Focus, especially sustained focus, has been a barrier between me and many spiritual activities like meditation, yoga, and silent prayer.

I found in that park that I could more easily notice when I lost focus and draw myself back in. Rather than getting lost within my own head, I was being distracted by external stimuli. The physical separation between my mind and the distractions helped me to bring myself into myself.

It’s still a challenge to center within myself and focus on the present moment of simply being instead of the many responsibilities competing for my attention all day. But this practice has finally given me a space to exercise that ability.

It’s a moment of peace. It’s acknowledging the world but making time for myself within its chaos.

World Environment Day 2017

Photo: St. Vincent de Paul’s garden, in which staff and volunteers grow fresh produce to fill the shelves of the Choice Pantry.

By Maura Carpinello

It was Christmas during my year of service with Colorado Vincentian Volunteers.  I had traveled back East to visit my family for a few days.  I had a mid-morning snack then wandered around my mom’s kitchen for what seemed like minutes, trying to figure out where I should dispose of my banana peel.  (It was probably only 30-45 seconds, in reality.) I reluctantly tossed it into the trashcan, finally realizing there was no compost bin.

This very brief incident has remained in my brain for well over a decade now, a tangible reminder of the incredible power of habits – and the way in which such small acts can be truly transformational.  Not having access to a compost bin for my banana peel has become my often-used analogy for acknowledging the impact that small movements can make and impels me toward greater acts of change, even when I think it won’t make a difference.

I am a tree hugger.  I get laughed at when I walk to the printer twice to manually double-side anything I print. I carry things like banana peels and apple cores with me until I can get to a place where I can compost them. I also carry a reusable water bottle with me everywhere I go. I try to purchase mostly second-hand clothing and support companies with an honest and serious commitment to the environment. And my family prides itself on having only one bag of trash every week. All of these small things might not make a significant dent in the enormous environmental problem our planet currently faces, but it helps me to know that I use half as much paper than I otherwise would; I do my best to minimize what goes into the landfill; I rarely contribute to the 50 billion plastic bottles used in the US in a year (and when I do, they are most definitely recycled); and I’m making the trash collector’s life a little bit easier by not making him drag a heavy trash can to the dump truck.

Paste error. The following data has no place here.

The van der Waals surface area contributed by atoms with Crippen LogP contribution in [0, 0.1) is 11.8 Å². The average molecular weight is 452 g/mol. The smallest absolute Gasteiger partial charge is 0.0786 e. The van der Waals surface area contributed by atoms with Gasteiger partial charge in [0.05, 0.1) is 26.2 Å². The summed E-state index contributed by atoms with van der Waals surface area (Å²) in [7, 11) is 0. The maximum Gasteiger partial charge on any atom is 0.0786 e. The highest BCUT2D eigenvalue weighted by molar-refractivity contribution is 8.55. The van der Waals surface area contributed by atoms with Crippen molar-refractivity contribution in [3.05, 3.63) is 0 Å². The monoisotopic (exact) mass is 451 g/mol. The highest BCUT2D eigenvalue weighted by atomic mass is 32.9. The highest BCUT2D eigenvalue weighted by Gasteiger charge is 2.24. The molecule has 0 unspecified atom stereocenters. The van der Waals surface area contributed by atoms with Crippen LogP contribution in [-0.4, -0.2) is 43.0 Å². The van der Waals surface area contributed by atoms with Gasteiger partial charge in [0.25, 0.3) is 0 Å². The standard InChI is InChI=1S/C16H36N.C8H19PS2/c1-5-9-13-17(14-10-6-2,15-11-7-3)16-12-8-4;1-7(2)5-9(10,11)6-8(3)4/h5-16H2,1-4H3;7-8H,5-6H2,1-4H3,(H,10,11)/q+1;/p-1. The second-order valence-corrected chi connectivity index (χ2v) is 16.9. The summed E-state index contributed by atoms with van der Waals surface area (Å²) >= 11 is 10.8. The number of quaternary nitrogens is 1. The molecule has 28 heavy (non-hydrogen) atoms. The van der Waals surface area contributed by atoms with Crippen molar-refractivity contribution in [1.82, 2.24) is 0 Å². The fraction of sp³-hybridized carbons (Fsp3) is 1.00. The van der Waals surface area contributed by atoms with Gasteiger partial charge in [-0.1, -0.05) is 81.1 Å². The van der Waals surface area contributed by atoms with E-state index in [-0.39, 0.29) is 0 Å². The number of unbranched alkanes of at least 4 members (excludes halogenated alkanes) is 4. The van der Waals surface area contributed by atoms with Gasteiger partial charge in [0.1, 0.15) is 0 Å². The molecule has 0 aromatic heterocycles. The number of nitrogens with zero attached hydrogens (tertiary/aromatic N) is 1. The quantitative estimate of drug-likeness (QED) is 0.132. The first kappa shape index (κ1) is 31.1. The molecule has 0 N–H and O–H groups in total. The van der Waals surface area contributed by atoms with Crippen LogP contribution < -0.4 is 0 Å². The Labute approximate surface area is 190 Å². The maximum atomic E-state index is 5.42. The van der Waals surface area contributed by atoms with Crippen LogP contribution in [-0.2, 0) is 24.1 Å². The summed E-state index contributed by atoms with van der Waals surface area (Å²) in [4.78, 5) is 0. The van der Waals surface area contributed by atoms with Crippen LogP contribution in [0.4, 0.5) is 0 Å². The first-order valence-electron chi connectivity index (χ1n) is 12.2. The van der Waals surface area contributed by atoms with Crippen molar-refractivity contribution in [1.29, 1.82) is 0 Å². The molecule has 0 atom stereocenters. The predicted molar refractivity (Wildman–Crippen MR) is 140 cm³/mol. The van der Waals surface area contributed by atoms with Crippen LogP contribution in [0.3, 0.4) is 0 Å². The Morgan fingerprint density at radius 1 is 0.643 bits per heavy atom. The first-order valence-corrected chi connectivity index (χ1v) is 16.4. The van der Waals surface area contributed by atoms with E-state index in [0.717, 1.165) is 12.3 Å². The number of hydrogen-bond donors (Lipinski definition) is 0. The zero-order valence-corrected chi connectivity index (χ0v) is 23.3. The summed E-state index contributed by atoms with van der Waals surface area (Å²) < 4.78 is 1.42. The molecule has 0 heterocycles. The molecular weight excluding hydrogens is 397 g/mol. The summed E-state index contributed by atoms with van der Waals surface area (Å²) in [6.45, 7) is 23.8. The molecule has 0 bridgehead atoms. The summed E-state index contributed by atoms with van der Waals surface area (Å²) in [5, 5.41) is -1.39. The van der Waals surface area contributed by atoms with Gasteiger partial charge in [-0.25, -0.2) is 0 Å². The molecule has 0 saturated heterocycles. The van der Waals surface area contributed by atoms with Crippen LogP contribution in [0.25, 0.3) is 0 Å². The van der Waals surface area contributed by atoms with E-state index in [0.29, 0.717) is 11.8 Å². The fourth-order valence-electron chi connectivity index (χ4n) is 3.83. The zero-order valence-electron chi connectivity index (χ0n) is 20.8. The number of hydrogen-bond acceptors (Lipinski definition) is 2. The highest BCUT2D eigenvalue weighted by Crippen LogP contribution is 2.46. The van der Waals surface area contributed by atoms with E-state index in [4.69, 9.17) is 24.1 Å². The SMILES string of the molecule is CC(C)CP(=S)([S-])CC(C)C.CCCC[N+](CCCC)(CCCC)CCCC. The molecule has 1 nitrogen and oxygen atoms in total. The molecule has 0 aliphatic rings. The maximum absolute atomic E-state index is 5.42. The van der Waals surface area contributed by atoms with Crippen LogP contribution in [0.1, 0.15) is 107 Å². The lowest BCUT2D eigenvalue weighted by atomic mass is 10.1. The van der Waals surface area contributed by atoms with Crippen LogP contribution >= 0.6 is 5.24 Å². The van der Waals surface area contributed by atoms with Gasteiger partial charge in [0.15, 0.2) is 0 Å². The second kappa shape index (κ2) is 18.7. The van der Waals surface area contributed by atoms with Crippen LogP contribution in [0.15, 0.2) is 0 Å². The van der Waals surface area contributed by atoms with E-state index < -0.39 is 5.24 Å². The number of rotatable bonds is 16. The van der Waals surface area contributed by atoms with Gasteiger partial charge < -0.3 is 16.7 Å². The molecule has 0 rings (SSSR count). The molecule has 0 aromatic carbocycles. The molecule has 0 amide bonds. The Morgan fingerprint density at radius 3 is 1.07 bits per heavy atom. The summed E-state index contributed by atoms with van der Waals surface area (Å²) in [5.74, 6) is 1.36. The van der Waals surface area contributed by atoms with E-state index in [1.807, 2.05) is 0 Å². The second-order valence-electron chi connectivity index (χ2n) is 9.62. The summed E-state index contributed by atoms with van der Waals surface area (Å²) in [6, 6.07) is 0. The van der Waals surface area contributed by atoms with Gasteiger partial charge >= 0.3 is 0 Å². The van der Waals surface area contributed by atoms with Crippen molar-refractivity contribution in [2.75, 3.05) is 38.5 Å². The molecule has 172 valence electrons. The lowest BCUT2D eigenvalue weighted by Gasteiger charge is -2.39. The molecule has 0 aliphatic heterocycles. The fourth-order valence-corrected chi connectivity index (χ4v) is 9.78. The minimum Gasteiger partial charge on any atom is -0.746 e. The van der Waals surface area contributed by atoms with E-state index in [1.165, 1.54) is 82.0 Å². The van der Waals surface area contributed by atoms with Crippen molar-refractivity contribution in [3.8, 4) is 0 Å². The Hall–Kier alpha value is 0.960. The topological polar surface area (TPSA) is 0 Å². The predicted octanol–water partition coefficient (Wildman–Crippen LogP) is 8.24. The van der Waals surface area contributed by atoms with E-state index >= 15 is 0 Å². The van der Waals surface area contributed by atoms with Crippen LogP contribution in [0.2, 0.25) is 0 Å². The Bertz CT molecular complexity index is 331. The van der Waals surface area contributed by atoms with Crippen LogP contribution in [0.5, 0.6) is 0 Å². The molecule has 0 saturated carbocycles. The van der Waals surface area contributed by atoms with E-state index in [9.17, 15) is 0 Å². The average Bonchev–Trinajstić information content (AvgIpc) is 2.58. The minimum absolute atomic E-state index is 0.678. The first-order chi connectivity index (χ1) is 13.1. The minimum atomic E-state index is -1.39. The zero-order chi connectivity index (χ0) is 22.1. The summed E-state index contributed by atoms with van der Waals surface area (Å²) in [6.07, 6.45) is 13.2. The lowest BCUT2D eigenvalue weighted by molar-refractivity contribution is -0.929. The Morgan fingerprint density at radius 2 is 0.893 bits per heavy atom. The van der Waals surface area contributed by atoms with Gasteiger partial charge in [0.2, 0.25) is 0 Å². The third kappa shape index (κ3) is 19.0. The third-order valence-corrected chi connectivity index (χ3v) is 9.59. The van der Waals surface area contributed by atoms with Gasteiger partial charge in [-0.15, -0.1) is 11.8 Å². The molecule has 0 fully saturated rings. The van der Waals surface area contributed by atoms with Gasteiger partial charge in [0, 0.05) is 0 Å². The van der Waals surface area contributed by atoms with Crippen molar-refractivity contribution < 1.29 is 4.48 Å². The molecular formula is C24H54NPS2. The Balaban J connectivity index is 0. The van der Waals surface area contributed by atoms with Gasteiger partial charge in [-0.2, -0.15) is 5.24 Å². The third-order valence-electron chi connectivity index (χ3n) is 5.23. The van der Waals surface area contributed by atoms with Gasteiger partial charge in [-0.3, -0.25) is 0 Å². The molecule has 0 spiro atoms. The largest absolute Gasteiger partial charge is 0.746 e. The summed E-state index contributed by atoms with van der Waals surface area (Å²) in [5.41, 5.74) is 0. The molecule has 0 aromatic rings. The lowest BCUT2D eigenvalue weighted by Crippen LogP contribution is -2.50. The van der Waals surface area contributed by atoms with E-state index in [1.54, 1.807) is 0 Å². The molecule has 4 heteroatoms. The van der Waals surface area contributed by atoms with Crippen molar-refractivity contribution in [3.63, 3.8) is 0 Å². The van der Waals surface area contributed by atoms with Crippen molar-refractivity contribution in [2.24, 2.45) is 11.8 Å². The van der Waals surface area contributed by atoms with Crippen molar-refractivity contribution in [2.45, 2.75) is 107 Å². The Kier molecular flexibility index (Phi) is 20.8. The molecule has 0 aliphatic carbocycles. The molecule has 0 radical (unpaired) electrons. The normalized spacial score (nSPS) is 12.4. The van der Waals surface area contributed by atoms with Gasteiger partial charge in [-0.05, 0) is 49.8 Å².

And more importantly, for me, these small efforts are part of a bigger picture – an effort to live a more seamless way of life, where Care for Creation stretches well beyond people to encompass the Earth and all of God’s creatures.  Where people and things are treated with dignity and respect. Where people and things are not considered disposable. Where I recognize and act not only for my own benefit, but because I know and am aware of the ways in which my actions have a ripple effect.  Where I know that the ripple effect most negatively impacts my brothers and sisters experiencing poverty, in my own community and across the world.

“It is the poor and vulnerable who disproportionately suffer from the effects of climate change, such as hurricanes, floods, droughts, famines and water scarcities.  These climate change impacts threaten to foster more desperation and suffering in the world that could lead to more global instability and unrest. It is our moral duty…and in our national interest to reduce greenhouse gas emissions and assist the poor and vulnerable among us to adapt.” (Archdiocese of Cincinnati Social Action Office)

Having spent my career walking alongside, encountering, and hoping to do some small thing to support people experiencing poverty, this reality truly grounds me in my convictions and efforts. Knowing that I can – and must – use my privilege in support of those who do not have that luxury challenges me to try harder and do more. People in the West End neighborhood in Cincinnati, who have no access to a grocery store in their neighborhood and few opportunities for education or employment around the corner from where they live, have an air quality level that is much lower than that in my own neighborhood within the city limits. Meanwhile, people in the Ocotillo community in El Salvador suffer from a lack of clean drinking water. No matter where we look, it is our neighbors most in need who suffer most from the effects of environmental degradation. It is unjust, and it is a call to action.